(described by (Persoon) Roussel in 1806)
(Some authorities think that previous reports on Ustilago maydis in older literature were probably misidentifications .)
Ustilago is a yeast that inhabits the soil and plant material. It is a pathogen of seeds and flowers of cereals, wheat, corn, and grasses. Its association with human disease is unclear and it has been isolated as the causative agent in only a very few reports.
The genus Ustilago has one active species, Ustilago maydis. See the list of active and obsolete names for Ustilago.
Pathogenicity and Clinical Significance
The pathogenic role of Ustilago is unclear. It has been isolated from sputum samples. This may indicate the inhalation of the fungus rather than an infection. Central venous catheter infection due to Ustilago has been reported .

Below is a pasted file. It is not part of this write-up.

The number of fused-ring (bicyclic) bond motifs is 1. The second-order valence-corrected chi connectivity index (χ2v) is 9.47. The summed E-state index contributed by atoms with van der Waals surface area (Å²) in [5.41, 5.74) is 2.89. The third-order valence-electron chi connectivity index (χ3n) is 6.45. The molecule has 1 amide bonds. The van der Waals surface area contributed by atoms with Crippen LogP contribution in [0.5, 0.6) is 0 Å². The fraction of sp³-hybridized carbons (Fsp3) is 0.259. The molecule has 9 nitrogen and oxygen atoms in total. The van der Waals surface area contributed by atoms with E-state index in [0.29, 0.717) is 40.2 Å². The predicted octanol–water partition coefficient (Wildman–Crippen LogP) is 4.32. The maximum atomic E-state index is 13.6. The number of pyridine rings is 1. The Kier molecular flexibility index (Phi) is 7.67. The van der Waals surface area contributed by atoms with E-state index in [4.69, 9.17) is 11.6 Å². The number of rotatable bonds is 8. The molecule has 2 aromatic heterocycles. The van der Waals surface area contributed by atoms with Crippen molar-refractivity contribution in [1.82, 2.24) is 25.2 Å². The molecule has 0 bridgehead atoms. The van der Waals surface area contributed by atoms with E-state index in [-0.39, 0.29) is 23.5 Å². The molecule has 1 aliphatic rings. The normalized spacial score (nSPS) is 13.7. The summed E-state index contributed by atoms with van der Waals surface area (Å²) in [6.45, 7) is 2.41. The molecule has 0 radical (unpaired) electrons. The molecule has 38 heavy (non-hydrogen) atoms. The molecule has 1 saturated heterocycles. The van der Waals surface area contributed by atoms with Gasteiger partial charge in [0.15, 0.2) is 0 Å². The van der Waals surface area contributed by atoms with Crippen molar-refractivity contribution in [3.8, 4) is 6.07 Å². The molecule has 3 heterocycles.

Colonies of Ustilago grow slowly and mature in 20 days. They are moist and yeast-like. The colonies later become wrinkled and membrane-like with profuse budding in the medium. The color is cream to yellow initially and becomes tan to dark brown in time. Reverse is pale [1295, 2202].
Blastoconidia are observed. Pseudohyphae and hyphae may occasionally be present. Blastoconidia are spindle-shaped, elongate, and irregular. Pseudohyphae consist of spindle-shaped cells. Hyphae, when formed, are short and have clamp connections. Members of this genus cannot be identified in the clinical laboratory without additional phytopathologic studies [1295, 2202].
No special precautions other than general laboratory precautions are required.
Very limited data are available. Per these data on very limited number of isolates, the MICs of amphotericin B, ketoconazole, and itraconazole are low while MICs of fluconazole are variable and of flucytosine are high . Simeconazole, a novel triazole fungicide, is efficacious against Ustilago and appears beneficial for seed treatment and good crop safety .